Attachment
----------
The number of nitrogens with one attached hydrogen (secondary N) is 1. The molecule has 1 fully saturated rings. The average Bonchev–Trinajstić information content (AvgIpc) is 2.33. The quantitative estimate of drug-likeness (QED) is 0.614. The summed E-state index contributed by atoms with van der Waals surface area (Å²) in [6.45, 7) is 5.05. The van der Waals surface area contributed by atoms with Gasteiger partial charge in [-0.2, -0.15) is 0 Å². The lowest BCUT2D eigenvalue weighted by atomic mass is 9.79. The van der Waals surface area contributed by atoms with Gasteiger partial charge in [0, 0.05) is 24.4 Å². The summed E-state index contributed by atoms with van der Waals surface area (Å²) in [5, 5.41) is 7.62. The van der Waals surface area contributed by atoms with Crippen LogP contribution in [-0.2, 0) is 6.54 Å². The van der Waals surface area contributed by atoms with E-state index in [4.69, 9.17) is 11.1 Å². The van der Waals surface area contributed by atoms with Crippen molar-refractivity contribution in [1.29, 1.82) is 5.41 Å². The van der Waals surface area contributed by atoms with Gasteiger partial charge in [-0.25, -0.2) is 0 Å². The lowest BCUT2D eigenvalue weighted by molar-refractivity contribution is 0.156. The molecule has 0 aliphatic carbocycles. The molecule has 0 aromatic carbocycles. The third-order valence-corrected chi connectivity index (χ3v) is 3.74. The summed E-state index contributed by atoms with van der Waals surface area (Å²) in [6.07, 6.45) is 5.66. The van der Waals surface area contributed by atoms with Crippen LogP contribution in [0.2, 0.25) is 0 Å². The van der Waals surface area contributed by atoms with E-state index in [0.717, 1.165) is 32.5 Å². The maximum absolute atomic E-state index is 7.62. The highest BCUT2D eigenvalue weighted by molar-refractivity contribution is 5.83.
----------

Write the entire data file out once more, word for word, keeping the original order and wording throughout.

The number of nitrogens with one attached hydrogen (secondary N) is 1. The molecule has 1 fully saturated rings. The average Bonchev–Trinajstić information content (AvgIpc) is 2.33. The quantitative estimate of drug-likeness (QED) is 0.614. The summed E-state index contributed by atoms with van der Waals surface area (Å²) in [6.45, 7) is 5.05. The van der Waals surface area contributed by atoms with Gasteiger partial charge in [-0.2, -0.15) is 0 Å². The lowest BCUT2D eigenvalue weighted by atomic mass is 9.79. The van der Waals surface area contributed by atoms with Gasteiger partial charge in [0, 0.05) is 24.4 Å². The summed E-state index contributed by atoms with van der Waals surface area (Å²) in [5, 5.41) is 7.62. The van der Waals surface area contributed by atoms with Crippen LogP contribution in [-0.2, 0) is 6.54 Å². The van der Waals surface area contributed by atoms with E-state index in [4.69, 9.17) is 11.1 Å². The van der Waals surface area contributed by atoms with Crippen molar-refractivity contribution in [1.29, 1.82) is 5.41 Å². The van der Waals surface area contributed by atoms with Gasteiger partial charge in [-0.25, -0.2) is 0 Å². The lowest BCUT2D eigenvalue weighted by molar-refractivity contribution is 0.156. The molecule has 0 aliphatic carbocycles. The molecule has 0 aromatic carbocycles. The third-order valence-corrected chi connectivity index (χ3v) is 3.74. The summed E-state index contributed by atoms with van der Waals surface area (Å²) in [6.07, 6.45) is 5.66. The van der Waals surface area contributed by atoms with Crippen LogP contribution in [0.2, 0.25) is 0 Å². The van der Waals surface area contributed by atoms with E-state index in [0.717, 1.165) is 32.5 Å². The maximum absolute atomic E-state index is 7.62. The highest BCUT2D eigenvalue weighted by molar-refractivity contribution is 5.83.